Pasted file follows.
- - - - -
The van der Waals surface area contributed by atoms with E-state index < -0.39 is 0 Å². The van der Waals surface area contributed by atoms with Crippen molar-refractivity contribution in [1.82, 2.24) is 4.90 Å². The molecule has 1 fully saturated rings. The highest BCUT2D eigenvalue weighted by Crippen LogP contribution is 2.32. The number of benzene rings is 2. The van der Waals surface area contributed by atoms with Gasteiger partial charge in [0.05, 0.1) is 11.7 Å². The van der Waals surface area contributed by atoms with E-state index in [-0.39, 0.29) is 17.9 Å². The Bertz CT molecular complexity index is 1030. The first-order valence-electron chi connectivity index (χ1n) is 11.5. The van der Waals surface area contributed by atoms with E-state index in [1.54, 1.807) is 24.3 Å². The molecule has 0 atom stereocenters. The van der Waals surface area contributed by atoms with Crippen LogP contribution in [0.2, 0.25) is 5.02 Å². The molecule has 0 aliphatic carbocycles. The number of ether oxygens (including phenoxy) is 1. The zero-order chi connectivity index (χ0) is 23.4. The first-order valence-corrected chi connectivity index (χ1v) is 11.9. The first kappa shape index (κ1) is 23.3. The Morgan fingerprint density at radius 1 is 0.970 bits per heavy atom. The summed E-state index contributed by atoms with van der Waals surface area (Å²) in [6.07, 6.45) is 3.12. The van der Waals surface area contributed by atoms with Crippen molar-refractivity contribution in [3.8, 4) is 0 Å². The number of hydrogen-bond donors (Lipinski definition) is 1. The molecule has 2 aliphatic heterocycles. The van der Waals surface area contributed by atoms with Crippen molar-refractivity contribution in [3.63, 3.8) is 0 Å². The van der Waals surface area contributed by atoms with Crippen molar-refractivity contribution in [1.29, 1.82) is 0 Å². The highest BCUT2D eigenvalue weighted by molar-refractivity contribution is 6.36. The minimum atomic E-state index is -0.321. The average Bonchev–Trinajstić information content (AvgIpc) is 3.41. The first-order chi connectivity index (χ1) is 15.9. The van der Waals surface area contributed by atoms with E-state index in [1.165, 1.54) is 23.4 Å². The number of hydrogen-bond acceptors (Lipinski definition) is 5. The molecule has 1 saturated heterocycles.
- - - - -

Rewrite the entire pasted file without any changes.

The van der Waals surface area contributed by atoms with E-state index < -0.39 is 0 Å². The van der Waals surface area contributed by atoms with Crippen molar-refractivity contribution in [1.82, 2.24) is 4.90 Å². The molecule has 1 fully saturated rings. The highest BCUT2D eigenvalue weighted by Crippen LogP contribution is 2.32. The number of benzene rings is 2. The van der Waals surface area contributed by atoms with Gasteiger partial charge in [0.05, 0.1) is 11.7 Å². The van der Waals surface area contributed by atoms with E-state index in [-0.39, 0.29) is 17.9 Å². The Bertz CT molecular complexity index is 1030. The first-order valence-electron chi connectivity index (χ1n) is 11.5. The van der Waals surface area contributed by atoms with E-state index in [1.54, 1.807) is 24.3 Å². The molecule has 0 atom stereocenters. The van der Waals surface area contributed by atoms with Crippen LogP contribution in [0.2, 0.25) is 5.02 Å². The molecule has 0 aliphatic carbocycles. The number of ether oxygens (including phenoxy) is 1. The zero-order chi connectivity index (χ0) is 23.4. The first-order valence-corrected chi connectivity index (χ1v) is 11.9. The first kappa shape index (κ1) is 23.3. The Morgan fingerprint density at radius 1 is 0.970 bits per heavy atom. The summed E-state index contributed by atoms with van der Waals surface area (Å²) in [6.07, 6.45) is 3.12. The van der Waals surface area contributed by atoms with Crippen molar-refractivity contribution in [3.8, 4) is 0 Å². The number of hydrogen-bond donors (Lipinski definition) is 1. The molecule has 2 aliphatic heterocycles. The van der Waals surface area contributed by atoms with Crippen molar-refractivity contribution in [3.63, 3.8) is 0 Å². The van der Waals surface area contributed by atoms with Crippen molar-refractivity contribution in [1.29, 1.82) is 0 Å². The highest BCUT2D eigenvalue weighted by molar-refractivity contribution is 6.36. The minimum atomic E-state index is -0.321. The average Bonchev–Trinajstić information content (AvgIpc) is 3.41. The first-order chi connectivity index (χ1) is 15.9. The van der Waals surface area contributed by atoms with E-state index in [1.165, 1.54) is 23.4 Å². The number of hydrogen-bond acceptors (Lipinski definition) is 5. The molecule has 1 saturated heterocycles.